8 Effective habits of leading appraisal firms.
There are appraisal firms and then there are appraisal firms. You know, those firms that are consistently busy in both good times and bad. They are innovative, widely respected and frequently consulted. These firms are the true industry leaders.
The following are my thoughts--based on both observation and interviews with managers and staff at appraisal firms around the country--on what makes an appraisal firm stand out as an industry leader. How many of these eight habits does your firm practice?
1 Quality is job one is more than just an advertising slogan. Everyone touts quality but few can define it because it isn't a single tangible thing but rather a series of components working together to achieve something beyond reproach.
What exemplifies quality with regard to appraisal services? Is it compliance with customer and regulatory requirements? Absence of defects? Reliability? Credibility? All of the above? According to the late Dr. William N. Kinnard Jr., professor emeritus at the University of Connecticut and the unofficial dean of modern appraisal practice, there is no such thing as a quality appraisal report. An appraisal report is either reliable or unreliable.
So, reliability is job one. Leading appraisal firms understand this. The components of a reliable appraisal report include all the information necessary to help clients make an informed business decision.
2 Quality control is taken seriously by leading appraisal firms. The three-step process requires both time and expense, but it can pay measurable dividends through the production of consistently reliable and credible appraisal products.
First, the front line appraiser must perform the appraisal in a responsible fashion, which means having a clear understanding of the client's needs and providing information to meet those needs. Second, the appraisal firm should perform an internal appraisal review before the job is complete. This may be performed by a manager or an independent quality-control staff member. Third, the firm should provide internal appraisal oversight, which includes an independent staffer or a consultant who tests the appraisal reports to ensure the consistent use and reporting of data by staff members. This task can incorporate outside review comments that may have been received.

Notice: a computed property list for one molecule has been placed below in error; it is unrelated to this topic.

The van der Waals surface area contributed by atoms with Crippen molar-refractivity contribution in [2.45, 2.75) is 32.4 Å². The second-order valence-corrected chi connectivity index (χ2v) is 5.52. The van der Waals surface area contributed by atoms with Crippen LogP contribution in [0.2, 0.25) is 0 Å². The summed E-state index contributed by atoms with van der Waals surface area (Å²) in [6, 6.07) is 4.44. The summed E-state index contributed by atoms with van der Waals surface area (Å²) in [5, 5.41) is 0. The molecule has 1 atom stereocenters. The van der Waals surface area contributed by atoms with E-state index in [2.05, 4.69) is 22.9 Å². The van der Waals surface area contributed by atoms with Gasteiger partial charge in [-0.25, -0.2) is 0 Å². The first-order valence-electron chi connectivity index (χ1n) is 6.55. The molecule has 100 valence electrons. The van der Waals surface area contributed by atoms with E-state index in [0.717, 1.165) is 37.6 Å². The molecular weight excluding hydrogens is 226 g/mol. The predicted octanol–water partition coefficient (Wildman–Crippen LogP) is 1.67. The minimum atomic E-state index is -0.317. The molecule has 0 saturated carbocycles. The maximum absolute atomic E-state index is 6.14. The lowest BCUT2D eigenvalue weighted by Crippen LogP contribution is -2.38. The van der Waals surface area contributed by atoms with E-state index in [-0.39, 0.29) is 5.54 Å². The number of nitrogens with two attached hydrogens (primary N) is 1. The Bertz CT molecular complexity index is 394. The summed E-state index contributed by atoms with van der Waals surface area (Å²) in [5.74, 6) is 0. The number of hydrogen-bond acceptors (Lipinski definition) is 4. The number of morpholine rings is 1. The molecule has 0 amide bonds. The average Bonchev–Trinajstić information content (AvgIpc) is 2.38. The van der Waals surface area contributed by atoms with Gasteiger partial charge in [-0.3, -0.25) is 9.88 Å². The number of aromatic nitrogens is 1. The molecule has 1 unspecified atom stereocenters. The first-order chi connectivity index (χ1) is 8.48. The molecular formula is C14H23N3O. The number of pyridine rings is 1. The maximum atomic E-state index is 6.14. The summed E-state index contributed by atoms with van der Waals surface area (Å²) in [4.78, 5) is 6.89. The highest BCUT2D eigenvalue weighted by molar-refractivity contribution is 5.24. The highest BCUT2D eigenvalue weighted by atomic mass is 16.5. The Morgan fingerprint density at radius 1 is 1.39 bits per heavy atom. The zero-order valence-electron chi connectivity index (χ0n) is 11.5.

This management report can quickly reveal systemic deficiencies and help identify potential staff training needs. When used judiciously, the oversight process can help management refine company policies, procedures and standards.
3 Communication, both external and internal, is a critical concern for leading appraisal firms. Equally important is ensuring that communication is consistent. Some clients, for example, need to be regularly updated as an appraisal is being prepared while others do not--so firms need to be aware of client expectations. Unfortunately, the responsibility for providing this type of ongoing communication often is left to the appraiser or the manager and, due to competing responsibilities and priorities, it can be inconsistent. Some leading appraisal firms appoint a support staff member to help navigate the assignments through the process, maintain the schedule, ensure timely delivery and keep clients informed.
When communication is focused internally, leading appraisal firms meet with staff on a regular basis to discuss the state of the firm, current market conditions and trends, firm-level governance and performance expectations, among other issues. Not only is this communication important in and of itself, but when done right and done often it can enhance staff morale and team building.
4 Business development and risk management are two basics deeply ingrained in employees at every level in many leading appraisal firms.